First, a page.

John Hurrell – 12 March, 2012
With the various filmed videos he made himself, for the observant questions are raised about von Wedemeyer's own authenticity. Close inspection indicates a predilection for blurring boundaries by being mischievous.
Clemens von Wedemeyer
The Fourth Wall
Facilitated by Leonard Emmerling
24 February - 4 April 2012
In this complex and multi-layered moving image exhibition (one originally created for the Barbican in London) the young German artist Clemens von Wedemeyer weaves a discussion around the nature of cultural encounter between ethnic communities met, with aspects of acting or pretence. The term to break through ‘the Fourth Wall’ is when an actor breaks out of character and speaks to the audience directly as themselves. In von Wedemeyer’s context the expression relates to authenticity, especially when pre-agricultural stone age communities appear to have no contact with ‘civilised’, technologically advanced ones - only to be considered frauds later.
The central topic is media coverage of the discovery of the Tasaday tribe in the Philippines in the early seventies. Interviewing both John Nance the maker of a documentary about the event, A Message from the Stone Age, and Ruggero Deodato, the maker of a sensational fictitious film, Last Cannibal World, inspired by coverage in National Geographic, von Wedemeyer presents their comments alongside his own filmed stage production The Gentle Ones. Here a group of English actors in the Barbican theatre dress ‘primitively’ and learn a ‘native’ language, moving to and fro between stage and audience seating. Also in the AUT show are videos of spliced portions of real events blended with faked ‘Hollywood’ encounters. Truth and fabrication are sometimes mingled together; other times juxtaposed but separate.
Von Wedemeyer is very much like the Argentine film director Lucrecia Martel who presents narratives that are visually ambiguous - the viewer is uncertain what it is they have seen and what that confusion means for their understanding of the characters in the story unfolding before them. This ambiguity is pertinent in von Wedemeyer’s project because many westerners believe (but not John Nance, or Lawrence Reid, a linguist) that the Tasaday were fake primitives set up to hoodwink the media by President Marcos. Fifteen years after the discovery their dwellings in caves were abandoned and they were found wearing western clothing, smoking and living in houses - as if that had always been their lifestyle, and not recently converted to it.
With the various filmed videos he made himself, for the observant questions are raised about von Wedemeyer’s own authenticity. Close inspection indicates a predilection for blurring boundaries by being mischievous: two videos have the same actor filmed under two identities - one as Geoffrey Frand an interviewed anthropologist (who initially is even reading a script), the other as an explorer’s friend played by Geoffrey Burton; in a projected film test an actress is erroneously claimed to have participated in The Gentle Ones (or else her name has changed). The artist obviously enjoys teasing his audience through discrepancies in explanatory media like the newsprint Barbican publication available at the show.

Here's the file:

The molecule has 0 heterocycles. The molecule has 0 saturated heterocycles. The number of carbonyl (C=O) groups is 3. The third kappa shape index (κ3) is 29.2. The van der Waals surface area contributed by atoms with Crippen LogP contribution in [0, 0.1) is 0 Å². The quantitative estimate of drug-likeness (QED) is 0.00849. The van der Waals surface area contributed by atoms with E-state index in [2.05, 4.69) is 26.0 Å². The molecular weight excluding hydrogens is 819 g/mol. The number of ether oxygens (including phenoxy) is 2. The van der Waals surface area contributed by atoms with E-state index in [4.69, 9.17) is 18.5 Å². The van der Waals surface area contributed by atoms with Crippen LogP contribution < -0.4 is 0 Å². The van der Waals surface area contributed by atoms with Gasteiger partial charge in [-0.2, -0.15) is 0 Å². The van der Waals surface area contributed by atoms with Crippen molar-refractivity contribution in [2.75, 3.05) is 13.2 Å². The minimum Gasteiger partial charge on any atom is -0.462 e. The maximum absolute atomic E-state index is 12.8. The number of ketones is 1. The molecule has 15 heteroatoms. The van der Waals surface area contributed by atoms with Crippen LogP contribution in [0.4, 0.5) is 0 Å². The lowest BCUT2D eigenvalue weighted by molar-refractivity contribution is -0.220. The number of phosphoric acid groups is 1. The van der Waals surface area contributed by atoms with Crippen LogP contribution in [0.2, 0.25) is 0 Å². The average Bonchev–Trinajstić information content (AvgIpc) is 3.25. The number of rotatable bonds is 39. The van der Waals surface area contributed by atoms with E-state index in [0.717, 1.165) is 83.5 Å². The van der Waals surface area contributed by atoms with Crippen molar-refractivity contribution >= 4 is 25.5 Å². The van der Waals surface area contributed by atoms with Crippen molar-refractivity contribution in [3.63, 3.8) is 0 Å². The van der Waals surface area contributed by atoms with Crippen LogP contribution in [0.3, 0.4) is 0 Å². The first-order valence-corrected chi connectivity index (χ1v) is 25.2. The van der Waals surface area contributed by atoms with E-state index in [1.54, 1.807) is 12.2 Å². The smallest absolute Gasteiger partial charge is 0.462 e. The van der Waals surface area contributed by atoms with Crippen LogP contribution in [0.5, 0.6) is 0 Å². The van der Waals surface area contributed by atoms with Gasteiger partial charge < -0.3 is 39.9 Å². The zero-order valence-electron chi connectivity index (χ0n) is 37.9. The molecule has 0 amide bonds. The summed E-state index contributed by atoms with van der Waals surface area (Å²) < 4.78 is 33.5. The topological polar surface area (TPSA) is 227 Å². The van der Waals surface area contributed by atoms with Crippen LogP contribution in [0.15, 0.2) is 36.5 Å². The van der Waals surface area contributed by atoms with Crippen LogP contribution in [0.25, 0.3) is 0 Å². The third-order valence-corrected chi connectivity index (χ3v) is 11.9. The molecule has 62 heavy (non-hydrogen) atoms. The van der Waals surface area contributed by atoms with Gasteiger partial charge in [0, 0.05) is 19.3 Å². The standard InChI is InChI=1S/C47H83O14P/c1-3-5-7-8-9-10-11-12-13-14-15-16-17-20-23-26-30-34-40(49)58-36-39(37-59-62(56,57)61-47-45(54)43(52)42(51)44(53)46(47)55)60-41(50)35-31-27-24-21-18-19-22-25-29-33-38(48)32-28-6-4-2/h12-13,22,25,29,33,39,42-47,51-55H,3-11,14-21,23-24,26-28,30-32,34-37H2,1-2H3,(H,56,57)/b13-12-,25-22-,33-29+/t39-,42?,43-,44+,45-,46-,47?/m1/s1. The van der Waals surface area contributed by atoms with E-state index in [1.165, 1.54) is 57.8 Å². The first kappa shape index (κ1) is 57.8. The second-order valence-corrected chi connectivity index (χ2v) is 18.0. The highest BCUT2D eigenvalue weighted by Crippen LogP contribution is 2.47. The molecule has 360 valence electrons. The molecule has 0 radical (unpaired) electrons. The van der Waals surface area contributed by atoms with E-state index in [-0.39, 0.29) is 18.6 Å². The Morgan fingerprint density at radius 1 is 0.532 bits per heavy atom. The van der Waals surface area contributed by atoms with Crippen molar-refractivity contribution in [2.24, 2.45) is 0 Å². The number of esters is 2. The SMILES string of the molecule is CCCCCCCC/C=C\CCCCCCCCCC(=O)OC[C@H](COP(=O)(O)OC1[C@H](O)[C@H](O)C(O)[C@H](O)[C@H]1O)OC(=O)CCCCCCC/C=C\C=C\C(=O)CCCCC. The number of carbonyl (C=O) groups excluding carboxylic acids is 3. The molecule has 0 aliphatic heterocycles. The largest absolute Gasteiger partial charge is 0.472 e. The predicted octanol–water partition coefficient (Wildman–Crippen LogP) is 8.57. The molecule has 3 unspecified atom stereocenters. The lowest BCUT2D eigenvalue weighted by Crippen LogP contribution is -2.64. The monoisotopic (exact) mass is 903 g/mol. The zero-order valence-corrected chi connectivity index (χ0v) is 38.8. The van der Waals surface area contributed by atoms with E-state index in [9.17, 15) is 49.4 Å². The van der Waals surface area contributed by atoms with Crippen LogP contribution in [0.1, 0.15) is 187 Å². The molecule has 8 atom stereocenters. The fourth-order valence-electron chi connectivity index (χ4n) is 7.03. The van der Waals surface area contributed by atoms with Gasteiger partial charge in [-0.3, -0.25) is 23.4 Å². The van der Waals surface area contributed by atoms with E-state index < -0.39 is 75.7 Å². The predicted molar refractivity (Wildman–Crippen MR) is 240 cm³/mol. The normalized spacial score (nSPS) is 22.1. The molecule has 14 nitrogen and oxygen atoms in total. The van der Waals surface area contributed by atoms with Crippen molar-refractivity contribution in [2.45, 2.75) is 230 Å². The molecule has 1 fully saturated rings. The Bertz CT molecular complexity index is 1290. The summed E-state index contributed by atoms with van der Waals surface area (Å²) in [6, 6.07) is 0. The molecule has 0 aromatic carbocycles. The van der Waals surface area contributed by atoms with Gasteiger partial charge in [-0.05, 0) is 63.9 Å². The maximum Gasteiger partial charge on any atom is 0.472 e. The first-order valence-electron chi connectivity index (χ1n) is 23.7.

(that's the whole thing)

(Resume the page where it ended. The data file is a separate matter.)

This complicated project, with its eleven components of film and printed matter, is very cleverly layered to generate tangential meanings. In the newspaper the cavelike architectural features of the brutalist modernist Barbican building (where The Gentle Ones was created) are mentioned, deliberately annulling distinctions between the civilised and stoneage (acted out or otherwise) communities being filmed. Other themes dwell on immortality for communities and for individuals.
Outside the issue of Tasaday (or his own) authenticity that von Wedemeyer likes to draw out, other bigger questions arise also. Of course there is the obvious one of what does it mean to be human and social (stone age or ‘civilised’).
But isn’t there an element of reflexivity here too? What of non-art loving audiences encountering an exhibition like this one? What is the nature of their first contact with the contemporary art tribe? What are our characteristics, if we are cohesive enough to be called a community? How would they describe us?
Would discovery by the wider group mean the end of contemporary art, just as ‘Geoffrey Frand’ believes the discovery of the Tasaday will mean their annihilation - even if they do encounter only sympathetic anthropologists and not predatory logging or oil companies? Is von Wedemeyer’s presentation of the Tasaday story a pointed way of advocating isolation for the art world, a wish that it pull back from seeking bigger audiences and popularity - and become more esoteric and withdrawn - that the term ‘art’ is now evaporated of any palpable meaning and needs to become more exclusive in its focus.
Perhaps I am reading far too much into it, have become too entangled in over-intellectualised, doodly, wild speculations, and that the work is simply an amusing variation of Arthur Conan Doyle’s 1912 novel The Lost World - one more entertaining story about time and geographical isolation - and not really about the authenticity of certain events in the early 1970s or groups like the contemporary art community? It’s a provocative, ambiguously stimulating exhibition.
Two Rooms presents a program of residencies and projects
by leading international and New Zealand contemporary artists.